International Markets Plummet as Trump Announces Mexico Tariff Threat

The Mexican president slammed the policy and called an America First agenda a “fallacy.”

Brian Lawless/ZUMA

Stock markets across the globe fell sharply after President Donald Trump’s abrupt announcement late Thursday that he planned to impose new tariffs on “every single good coming into the US from Mexico” until his administration was satisfied with Mexico’s work to reduce the number of migrants coming in from the southern border.
 
The Mexican peso suffered its greatest loss in seven months, tumbling more than 3 percent on Friday. According to the Wall Street Journal,  Japan’s Nikkei fell by 1.6 percent. The Dow Jones Industrial Average and S&P are expected to fall around 1 percent. The reaction from international markets, however, did not appear to have an effect on the president. As stocks tumbled, Trump tweeted:

In a two-page letter addressed to Trump that cautioned against an “America First” agenda, Mexican President Andrés Manuel López Obrador slammed the tariffs, which are set to begin June 10 and potentially rise to a staggering 25 percent. “With all due respect, although you have the right to express it, ‘America First’ is a fallacy because until the end of times, even beyond national borders, justice, and universal fraternity will prevail,” López Obrador wrote.
 
Both Republicans and Democrats in Congress condemned Trump’s latest immigration threat. Many, including Rep. Justin Amash (R-Mich.), questioned whether Trump fully grasped the fact that Americans—not Mexicans—would ultimately be punished under the new tariffs.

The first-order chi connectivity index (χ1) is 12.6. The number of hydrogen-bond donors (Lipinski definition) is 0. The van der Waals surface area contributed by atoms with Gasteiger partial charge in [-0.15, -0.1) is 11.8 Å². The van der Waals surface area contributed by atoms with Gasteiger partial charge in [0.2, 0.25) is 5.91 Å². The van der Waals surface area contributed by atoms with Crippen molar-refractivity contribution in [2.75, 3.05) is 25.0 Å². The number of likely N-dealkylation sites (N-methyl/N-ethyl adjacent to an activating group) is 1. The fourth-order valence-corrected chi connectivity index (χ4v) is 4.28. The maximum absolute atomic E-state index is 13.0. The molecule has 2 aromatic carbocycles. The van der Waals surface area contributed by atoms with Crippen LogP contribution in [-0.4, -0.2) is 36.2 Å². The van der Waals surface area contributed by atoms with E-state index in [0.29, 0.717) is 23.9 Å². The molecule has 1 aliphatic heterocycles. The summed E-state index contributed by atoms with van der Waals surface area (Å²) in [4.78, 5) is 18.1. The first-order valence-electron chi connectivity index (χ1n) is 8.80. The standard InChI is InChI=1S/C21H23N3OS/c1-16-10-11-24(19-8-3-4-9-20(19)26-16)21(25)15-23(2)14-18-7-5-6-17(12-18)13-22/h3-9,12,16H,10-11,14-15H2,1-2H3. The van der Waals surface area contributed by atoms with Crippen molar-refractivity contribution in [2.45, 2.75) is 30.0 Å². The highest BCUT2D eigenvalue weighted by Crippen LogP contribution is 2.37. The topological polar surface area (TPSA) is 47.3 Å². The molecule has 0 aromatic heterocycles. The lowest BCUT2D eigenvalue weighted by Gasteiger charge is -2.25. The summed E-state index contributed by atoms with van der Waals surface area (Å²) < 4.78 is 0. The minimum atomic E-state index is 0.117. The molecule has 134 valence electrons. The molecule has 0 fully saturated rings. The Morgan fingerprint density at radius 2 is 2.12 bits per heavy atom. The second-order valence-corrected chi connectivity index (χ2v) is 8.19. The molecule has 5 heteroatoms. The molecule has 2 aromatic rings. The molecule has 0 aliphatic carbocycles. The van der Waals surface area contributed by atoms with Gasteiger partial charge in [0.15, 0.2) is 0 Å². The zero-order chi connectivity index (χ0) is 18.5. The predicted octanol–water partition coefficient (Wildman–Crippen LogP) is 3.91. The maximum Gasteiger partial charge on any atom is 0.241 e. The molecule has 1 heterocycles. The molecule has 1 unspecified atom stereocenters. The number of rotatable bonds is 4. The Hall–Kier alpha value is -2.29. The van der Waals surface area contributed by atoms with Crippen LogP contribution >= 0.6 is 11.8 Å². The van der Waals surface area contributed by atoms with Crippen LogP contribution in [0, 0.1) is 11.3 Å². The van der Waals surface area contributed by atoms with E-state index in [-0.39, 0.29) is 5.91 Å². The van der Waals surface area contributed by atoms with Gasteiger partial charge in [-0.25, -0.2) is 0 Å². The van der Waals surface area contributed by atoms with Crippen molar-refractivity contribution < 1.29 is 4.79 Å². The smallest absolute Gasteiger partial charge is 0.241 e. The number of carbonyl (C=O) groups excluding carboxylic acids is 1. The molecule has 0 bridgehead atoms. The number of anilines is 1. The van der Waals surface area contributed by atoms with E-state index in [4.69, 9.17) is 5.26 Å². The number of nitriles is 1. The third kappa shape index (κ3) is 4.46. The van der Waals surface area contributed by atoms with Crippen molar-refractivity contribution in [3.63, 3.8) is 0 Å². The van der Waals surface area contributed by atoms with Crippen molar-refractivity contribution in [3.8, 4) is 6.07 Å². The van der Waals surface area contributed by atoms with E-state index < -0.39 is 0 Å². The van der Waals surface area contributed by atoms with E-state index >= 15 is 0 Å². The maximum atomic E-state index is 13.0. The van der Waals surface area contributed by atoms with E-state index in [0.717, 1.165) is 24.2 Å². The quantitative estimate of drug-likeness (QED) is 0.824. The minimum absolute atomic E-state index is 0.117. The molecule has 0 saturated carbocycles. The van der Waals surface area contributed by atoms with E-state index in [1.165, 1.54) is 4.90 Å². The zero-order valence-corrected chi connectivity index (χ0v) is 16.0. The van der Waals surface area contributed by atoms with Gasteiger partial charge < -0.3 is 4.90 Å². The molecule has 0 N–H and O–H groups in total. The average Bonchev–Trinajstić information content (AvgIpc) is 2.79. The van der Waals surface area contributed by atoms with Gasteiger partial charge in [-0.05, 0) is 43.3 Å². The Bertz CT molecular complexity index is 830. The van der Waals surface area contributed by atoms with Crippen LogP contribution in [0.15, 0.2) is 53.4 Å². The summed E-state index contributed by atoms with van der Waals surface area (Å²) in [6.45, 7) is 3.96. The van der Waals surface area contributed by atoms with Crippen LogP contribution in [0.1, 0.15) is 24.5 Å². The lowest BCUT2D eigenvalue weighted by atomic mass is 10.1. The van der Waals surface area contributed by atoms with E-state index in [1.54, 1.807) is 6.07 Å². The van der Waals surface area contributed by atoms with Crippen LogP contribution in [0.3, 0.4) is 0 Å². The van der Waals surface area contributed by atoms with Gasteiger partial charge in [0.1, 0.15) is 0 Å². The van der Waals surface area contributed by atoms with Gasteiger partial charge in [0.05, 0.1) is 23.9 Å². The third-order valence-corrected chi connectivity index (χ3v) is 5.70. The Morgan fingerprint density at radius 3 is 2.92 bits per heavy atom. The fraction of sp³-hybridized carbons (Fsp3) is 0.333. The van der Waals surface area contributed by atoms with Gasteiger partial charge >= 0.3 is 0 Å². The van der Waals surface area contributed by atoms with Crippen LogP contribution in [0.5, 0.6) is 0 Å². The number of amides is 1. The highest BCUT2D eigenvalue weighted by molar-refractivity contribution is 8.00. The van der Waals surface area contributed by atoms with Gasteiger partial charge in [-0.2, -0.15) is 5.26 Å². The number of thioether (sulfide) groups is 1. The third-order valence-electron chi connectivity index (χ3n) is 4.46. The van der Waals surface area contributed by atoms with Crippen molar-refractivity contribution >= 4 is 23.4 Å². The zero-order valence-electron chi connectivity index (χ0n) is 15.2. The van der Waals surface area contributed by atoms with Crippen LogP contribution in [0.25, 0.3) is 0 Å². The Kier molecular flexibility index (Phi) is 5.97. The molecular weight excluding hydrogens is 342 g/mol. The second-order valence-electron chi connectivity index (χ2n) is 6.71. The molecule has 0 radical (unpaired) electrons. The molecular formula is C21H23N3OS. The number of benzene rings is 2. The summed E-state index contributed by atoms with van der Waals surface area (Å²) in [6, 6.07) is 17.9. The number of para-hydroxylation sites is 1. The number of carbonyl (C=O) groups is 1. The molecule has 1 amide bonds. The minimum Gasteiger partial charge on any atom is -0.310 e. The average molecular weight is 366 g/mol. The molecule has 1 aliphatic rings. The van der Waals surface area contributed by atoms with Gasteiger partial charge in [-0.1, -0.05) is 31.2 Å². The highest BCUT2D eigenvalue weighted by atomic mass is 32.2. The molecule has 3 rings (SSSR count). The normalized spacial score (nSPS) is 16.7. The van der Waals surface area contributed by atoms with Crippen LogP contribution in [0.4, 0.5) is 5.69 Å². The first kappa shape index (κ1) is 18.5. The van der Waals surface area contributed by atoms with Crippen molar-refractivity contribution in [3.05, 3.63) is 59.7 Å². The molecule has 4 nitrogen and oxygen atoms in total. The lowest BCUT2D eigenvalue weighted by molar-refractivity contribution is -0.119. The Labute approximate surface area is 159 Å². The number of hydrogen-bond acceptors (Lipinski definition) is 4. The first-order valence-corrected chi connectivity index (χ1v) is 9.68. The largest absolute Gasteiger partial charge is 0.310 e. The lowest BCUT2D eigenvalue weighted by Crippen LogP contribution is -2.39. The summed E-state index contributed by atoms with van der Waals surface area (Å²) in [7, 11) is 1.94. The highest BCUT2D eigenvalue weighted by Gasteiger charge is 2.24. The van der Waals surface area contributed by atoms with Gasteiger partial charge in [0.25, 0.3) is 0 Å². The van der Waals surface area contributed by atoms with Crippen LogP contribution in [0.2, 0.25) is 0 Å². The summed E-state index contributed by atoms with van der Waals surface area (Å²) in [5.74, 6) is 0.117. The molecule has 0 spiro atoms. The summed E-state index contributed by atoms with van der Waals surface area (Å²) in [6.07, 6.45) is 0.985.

Sen. Chuck Grassley (R-Iowa), the chairman of the Senate’s Finance committee, went one step further, calling the plan a “misuse of presidential tariff authority.” He also warned that it could upend the passage of the revised NAFTA agreement, USMCA. 

“I support nearly every one of President Trump’s immigration policies,” Grassley said in a statement, “but this is not one of them.”  

The sudden announcement, a likely effort to reinvigorate the president’s base, came just days after special counsel Robert Mueller staged an unprecedented press conference in which he declined to exonerate the president of obstructing justice in the Russia probe.

When asked about the tariffs hurting US consumers, White House Acting Chief of Staff Mick Mulvaney offered this response on Thursday: “Americans are paying this right now, illegal immigration comes at a cost, the American taxpayer is paying for what’s going on at the border.”

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